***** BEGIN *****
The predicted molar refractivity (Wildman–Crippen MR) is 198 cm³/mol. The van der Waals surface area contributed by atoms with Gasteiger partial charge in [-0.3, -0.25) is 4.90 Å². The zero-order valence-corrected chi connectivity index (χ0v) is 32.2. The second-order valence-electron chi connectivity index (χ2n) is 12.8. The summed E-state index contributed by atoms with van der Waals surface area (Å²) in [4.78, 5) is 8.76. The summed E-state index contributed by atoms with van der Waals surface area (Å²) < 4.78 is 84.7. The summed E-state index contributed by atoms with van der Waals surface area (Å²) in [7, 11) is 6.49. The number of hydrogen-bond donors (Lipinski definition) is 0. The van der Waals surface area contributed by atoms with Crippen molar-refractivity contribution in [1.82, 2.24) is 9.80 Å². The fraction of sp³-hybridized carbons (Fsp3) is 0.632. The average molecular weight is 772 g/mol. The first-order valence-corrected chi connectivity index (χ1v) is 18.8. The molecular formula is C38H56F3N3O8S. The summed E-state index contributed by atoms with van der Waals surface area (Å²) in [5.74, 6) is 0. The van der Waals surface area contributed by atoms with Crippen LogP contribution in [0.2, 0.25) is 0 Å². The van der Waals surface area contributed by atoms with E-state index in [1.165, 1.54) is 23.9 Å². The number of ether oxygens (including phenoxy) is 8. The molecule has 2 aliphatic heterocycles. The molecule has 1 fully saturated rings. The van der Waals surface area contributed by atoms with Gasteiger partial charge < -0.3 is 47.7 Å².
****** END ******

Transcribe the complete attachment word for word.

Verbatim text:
The predicted molar refractivity (Wildman–Crippen MR) is 198 cm³/mol. The van der Waals surface area contributed by atoms with Gasteiger partial charge in [-0.3, -0.25) is 4.90 Å². The zero-order valence-corrected chi connectivity index (χ0v) is 32.2. The second-order valence-electron chi connectivity index (χ2n) is 12.8. The summed E-state index contributed by atoms with van der Waals surface area (Å²) in [4.78, 5) is 8.76. The summed E-state index contributed by atoms with van der Waals surface area (Å²) < 4.78 is 84.7. The summed E-state index contributed by atoms with van der Waals surface area (Å²) in [7, 11) is 6.49. The number of hydrogen-bond donors (Lipinski definition) is 0. The van der Waals surface area contributed by atoms with Crippen molar-refractivity contribution in [1.82, 2.24) is 9.80 Å². The fraction of sp³-hybridized carbons (Fsp3) is 0.632. The average molecular weight is 772 g/mol. The first-order valence-corrected chi connectivity index (χ1v) is 18.8. The molecular formula is C38H56F3N3O8S. The summed E-state index contributed by atoms with van der Waals surface area (Å²) in [5.74, 6) is 0. The van der Waals surface area contributed by atoms with Crippen LogP contribution in [0.2, 0.25) is 0 Å². The van der Waals surface area contributed by atoms with E-state index in [1.165, 1.54) is 23.9 Å². The number of ether oxygens (including phenoxy) is 8. The molecule has 2 aliphatic heterocycles. The molecule has 1 fully saturated rings. The van der Waals surface area contributed by atoms with Gasteiger partial charge < -0.3 is 47.7 Å².